Gibb and Loughton must explain their comments


Gibb and LoughtonOne of the most fantastic events that took place last week was the celebration of 75 years since the D Day departure and landing, an event that began the end of our last world war. This is why President Trump and a number of other International leaders visited our nation and Europe during the week. I was in London last Tuesday and one of my meetings took place at the Institute of Engineering and Technology in Savoy Place. When I arrived I noticed a small crowd including some broadcast cameras outside the Savoy Hotel which is the next building. I wandered over and the Australian Prime Minister was in Victoria Embankment Garden being interviewed, but what was so surprising was how few people were there who were his entourage and the relatively low profile nature of his presence which was in extremely sharp contrast to that of the American President. Given that our Government is intending to form new trade deals with both nations it was a surprise that Scott Morrison was not treated with a bit more attention, although of course his visit was not a state visit. The visit by Trump led to a lot of attention by contrast including a comment by Tim Loughton, one of our local MPs who seemed to be using the demonstrations as a way of criticising some of his work colleagues which seems rather unreasonable. He stated:

“Today in Portsmouth and tomorrow in Normandy, we honour the veterans and the 150,000 British, American, Canadian and other allied troops who led the charge to liberate Europe from the real Nazi scum. Does my right hon. Friend agree that, when a minority of hate-fuelled demonstrators yell ‘Nazi scum’ in the faces of American tourists and intimidate others who are legitimately welcoming the visit of the American President, however we may take issue with him—and when, regrettably, they are spurred on by certain hon. Members—they attack the greatest alliance of free nations, and demean the memory of those brave troops and veterans whose sacrifice secured the right of all of us to free speech and lawful protest?”

I am sure we would all agree with Tim that no one should be intimidated on any of our streets and that calling anyone a Nazi just because they hold right wing and offensive views about other groups of people is very damaging unless they do actually support such a much more extreme set of views. However it also seems concerning for an MP to state that other MPs have “spurred on” people to do this without meaningful evidence that whoever he was referring to had claimed Trump or his supporters were Nazi’s and asked the demonstrators to intimidate people. After all it is not hard to find examples of awful statements made by MPs in all parties that lead to people being offended, but this claim is harsh. Perhaps Tim could retract this or explain why he made such a statement?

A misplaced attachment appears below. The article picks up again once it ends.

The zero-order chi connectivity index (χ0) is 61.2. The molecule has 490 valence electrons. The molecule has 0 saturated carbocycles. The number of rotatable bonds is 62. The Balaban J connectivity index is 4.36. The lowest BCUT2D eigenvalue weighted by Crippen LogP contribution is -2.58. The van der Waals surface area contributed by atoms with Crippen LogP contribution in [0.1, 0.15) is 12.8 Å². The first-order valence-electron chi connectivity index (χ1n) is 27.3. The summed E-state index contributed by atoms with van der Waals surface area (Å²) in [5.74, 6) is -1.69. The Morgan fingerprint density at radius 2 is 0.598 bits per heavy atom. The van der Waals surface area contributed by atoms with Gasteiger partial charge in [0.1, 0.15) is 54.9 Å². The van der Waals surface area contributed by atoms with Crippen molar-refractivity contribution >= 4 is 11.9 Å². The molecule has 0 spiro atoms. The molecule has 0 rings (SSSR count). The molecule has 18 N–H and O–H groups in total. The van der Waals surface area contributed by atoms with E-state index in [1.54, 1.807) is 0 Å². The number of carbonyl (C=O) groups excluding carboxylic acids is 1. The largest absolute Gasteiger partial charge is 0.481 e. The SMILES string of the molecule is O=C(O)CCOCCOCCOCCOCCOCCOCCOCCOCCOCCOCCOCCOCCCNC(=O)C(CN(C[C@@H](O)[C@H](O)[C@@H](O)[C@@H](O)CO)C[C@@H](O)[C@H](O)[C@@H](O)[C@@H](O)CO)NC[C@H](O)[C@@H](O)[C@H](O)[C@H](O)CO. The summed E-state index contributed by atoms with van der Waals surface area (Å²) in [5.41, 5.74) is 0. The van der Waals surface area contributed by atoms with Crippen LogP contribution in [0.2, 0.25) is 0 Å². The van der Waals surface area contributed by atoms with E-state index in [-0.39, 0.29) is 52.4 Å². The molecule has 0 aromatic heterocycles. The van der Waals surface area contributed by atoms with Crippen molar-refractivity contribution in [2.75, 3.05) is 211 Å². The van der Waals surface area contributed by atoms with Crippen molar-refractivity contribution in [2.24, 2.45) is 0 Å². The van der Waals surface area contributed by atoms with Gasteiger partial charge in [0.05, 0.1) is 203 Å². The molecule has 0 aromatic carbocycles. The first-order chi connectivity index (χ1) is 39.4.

Whilst Tim is considering this, there is another concerning matter which arose on the same day in the House of Commons. Nick Gibb who is also a Sussex based MP and Minister for Schools was asked a question by James Gray, the MP for North Wiltshire regarding a particular company which is not relevant to us. However part of his question included these words “To ask the Secretary of State for Education, what steps his Department takes to ensure that private finance initiative providers holding contracts with his Department are held to account for their performance.” It would not be a surprise to anyone that Private Finance Initiatives which were started by the Labour Government became a major problem across the nation when the terms of them prevented Schools, Hospitals and Prisons from being able to use their buildings in a flexible manner. Indeed on the 5th December 2012, half way through the coalition tenure, the Government published a document that explained that “The government has announced that it will no longer use PF2, the current model of Private Finance Initiative (PFI) for new government projects”

The surprise is that on 28th November 2018, six years later, this document was withdrawn and as Nick Gibb explained to James Gray “The only private finance contracts entered into by this Department are the five private finance 2 contracts procured under the recent Priority School Building Programme. The Department actively manages and enforces those contracts to hold the providers under those contracts to account for their performance.” Given that several schools in Sussex including Hove Park are part of the current PSB Programme, it seems reasonable to ask Nick what impact PF2 will have on our communities?

About ianchisnall

I am passionate about the need for public policies to be made accessible to everyone, especially those who want to improve the wellbeing of their communities. I am particularly interested in issues related to crime and policing as well as health services and strategic planning.
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